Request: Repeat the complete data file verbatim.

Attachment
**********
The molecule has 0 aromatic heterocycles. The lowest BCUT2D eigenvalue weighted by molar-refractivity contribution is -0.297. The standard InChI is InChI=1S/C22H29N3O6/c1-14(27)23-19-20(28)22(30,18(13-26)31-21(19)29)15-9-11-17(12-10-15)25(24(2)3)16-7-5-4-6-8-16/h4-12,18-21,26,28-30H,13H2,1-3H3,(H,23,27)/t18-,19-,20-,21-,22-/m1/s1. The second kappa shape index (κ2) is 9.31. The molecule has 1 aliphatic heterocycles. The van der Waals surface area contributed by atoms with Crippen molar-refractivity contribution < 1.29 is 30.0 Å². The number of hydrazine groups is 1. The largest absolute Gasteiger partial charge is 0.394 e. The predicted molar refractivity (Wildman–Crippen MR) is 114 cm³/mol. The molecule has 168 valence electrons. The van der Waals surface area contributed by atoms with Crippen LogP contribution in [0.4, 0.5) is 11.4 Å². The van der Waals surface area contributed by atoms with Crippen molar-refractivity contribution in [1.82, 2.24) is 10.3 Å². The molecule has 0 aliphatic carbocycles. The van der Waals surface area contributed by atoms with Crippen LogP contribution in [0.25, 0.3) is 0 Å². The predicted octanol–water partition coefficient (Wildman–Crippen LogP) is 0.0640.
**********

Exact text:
The molecule has 0 aromatic heterocycles. The lowest BCUT2D eigenvalue weighted by molar-refractivity contribution is -0.297. The standard InChI is InChI=1S/C22H29N3O6/c1-14(27)23-19-20(28)22(30,18(13-26)31-21(19)29)15-9-11-17(12-10-15)25(24(2)3)16-7-5-4-6-8-16/h4-12,18-21,26,28-30H,13H2,1-3H3,(H,23,27)/t18-,19-,20-,21-,22-/m1/s1. The second kappa shape index (κ2) is 9.31. The molecule has 1 aliphatic heterocycles. The van der Waals surface area contributed by atoms with Crippen molar-refractivity contribution < 1.29 is 30.0 Å². The number of hydrazine groups is 1. The largest absolute Gasteiger partial charge is 0.394 e. The predicted molar refractivity (Wildman–Crippen MR) is 114 cm³/mol. The molecule has 168 valence electrons. The van der Waals surface area contributed by atoms with Crippen LogP contribution in [0.4, 0.5) is 11.4 Å². The van der Waals surface area contributed by atoms with Crippen molar-refractivity contribution in [1.82, 2.24) is 10.3 Å². The molecule has 0 aliphatic carbocycles. The van der Waals surface area contributed by atoms with Crippen LogP contribution in [0.25, 0.3) is 0 Å². The predicted octanol–water partition coefficient (Wildman–Crippen LogP) is 0.0640.